Shuiru Dadi tells the tale of a multi-ethnic settlement in Lancangjiang Canyon—Gateway to Tibet—beset by battles between arrogant French Catholic missionaries, incompetent Han officials and their marauding troops, Naxi Dongba Shamanists, and the dominant Tibetans, not all of whom lead pacific, vegetarian lives in the local lamasery.
The saga spans most of the 20th century, hopping back and forth between the decades and capturing the non-linear Tibetan sense of time. Fan Wen’s imagination almost seems to get the better of him as Living Buddhas levitate, Shamans summon spirits for battle, and Communist Party officials rue their Red Guard days, but his tale is firmly rooted in the locale’s colorful history. Historical fiction with dabs of highly entertaining “supernatural realism” thrown in, if you like.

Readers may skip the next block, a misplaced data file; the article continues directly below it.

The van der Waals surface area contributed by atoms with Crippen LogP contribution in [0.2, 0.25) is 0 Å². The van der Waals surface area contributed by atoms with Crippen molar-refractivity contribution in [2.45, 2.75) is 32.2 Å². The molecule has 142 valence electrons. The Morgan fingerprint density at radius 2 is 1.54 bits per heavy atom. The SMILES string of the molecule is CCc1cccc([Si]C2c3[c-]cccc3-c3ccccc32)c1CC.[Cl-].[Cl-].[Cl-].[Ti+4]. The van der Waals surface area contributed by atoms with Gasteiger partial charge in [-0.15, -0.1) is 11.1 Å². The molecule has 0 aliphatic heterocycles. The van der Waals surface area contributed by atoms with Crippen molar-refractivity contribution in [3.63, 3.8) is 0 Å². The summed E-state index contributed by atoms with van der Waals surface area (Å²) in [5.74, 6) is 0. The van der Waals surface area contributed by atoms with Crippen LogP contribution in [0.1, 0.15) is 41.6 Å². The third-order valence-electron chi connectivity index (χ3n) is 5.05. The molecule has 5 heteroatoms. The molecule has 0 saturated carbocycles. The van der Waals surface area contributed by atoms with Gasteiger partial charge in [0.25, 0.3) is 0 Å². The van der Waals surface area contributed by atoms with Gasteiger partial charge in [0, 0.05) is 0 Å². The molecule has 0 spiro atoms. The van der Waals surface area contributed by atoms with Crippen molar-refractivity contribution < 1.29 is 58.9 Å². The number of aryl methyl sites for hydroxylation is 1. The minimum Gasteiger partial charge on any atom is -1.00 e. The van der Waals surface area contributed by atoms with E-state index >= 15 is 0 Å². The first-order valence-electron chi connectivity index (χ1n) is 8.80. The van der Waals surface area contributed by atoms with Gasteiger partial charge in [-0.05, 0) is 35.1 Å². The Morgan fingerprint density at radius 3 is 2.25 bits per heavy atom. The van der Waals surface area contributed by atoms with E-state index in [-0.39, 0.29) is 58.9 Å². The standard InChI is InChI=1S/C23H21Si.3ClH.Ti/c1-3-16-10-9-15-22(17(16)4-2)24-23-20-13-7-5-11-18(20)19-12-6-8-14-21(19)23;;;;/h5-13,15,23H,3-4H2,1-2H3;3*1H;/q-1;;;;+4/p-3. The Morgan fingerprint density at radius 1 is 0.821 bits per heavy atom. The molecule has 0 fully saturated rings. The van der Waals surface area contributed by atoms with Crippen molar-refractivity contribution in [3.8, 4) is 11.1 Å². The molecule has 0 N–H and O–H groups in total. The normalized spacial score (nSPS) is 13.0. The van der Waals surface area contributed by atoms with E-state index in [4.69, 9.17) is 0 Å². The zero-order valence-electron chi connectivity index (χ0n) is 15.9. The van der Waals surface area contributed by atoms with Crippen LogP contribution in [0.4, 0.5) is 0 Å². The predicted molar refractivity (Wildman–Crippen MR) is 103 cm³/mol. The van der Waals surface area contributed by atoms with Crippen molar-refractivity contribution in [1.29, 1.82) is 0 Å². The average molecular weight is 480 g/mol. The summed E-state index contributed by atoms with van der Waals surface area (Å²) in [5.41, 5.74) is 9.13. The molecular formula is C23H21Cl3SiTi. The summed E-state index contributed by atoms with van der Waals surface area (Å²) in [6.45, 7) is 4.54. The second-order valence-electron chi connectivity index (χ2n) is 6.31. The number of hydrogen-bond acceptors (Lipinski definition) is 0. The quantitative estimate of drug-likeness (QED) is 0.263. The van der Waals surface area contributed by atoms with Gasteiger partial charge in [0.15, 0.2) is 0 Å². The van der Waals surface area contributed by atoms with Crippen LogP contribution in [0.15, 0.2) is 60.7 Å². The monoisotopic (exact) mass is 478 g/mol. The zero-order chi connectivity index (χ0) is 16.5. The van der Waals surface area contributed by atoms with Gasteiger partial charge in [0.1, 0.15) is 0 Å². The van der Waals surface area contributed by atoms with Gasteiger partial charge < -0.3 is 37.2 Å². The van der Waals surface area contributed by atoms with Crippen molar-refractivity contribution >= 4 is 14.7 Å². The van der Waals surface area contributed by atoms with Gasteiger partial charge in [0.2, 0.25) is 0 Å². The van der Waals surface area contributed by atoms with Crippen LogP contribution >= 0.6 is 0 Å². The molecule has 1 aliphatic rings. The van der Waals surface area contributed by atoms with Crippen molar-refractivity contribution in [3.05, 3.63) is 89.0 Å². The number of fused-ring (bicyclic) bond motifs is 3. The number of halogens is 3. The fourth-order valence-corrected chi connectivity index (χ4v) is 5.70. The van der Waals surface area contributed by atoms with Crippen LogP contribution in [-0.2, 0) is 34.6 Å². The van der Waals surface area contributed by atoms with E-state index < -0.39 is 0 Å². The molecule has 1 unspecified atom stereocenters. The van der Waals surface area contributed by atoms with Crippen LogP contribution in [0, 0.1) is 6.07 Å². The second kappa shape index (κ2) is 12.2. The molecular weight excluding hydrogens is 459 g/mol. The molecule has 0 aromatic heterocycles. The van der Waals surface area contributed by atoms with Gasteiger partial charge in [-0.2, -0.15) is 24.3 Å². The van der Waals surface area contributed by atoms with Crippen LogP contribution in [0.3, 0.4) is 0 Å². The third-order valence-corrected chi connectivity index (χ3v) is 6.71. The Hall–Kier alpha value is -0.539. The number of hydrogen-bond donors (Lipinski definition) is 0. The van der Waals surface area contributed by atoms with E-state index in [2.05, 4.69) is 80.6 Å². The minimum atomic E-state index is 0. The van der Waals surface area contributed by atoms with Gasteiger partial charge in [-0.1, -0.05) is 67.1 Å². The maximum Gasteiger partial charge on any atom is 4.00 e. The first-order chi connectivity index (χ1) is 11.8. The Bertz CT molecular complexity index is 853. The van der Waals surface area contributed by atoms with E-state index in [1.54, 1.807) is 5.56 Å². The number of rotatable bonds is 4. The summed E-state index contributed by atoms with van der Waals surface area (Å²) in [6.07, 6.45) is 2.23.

Below, Ethnic ChinaLit’s Bruce Humes interviews Fan Wen (范稳), author of Shuiru Dadi (水乳大地). Nominated for the 2008 Maodun Literature Prize, the novel has sold nearly 50,000 copies in China, and Stéphane Lévêque, who rendered Wang Anyi’s Song of Everlasting Sorrow (长恨歌) into French, has been chosen to translate Shuiru Dadi. [May 2014 update: the French version has been published as Une terre de lait et de miel by Philippe Picquier. See book cover below.] The rights to the English version are still open.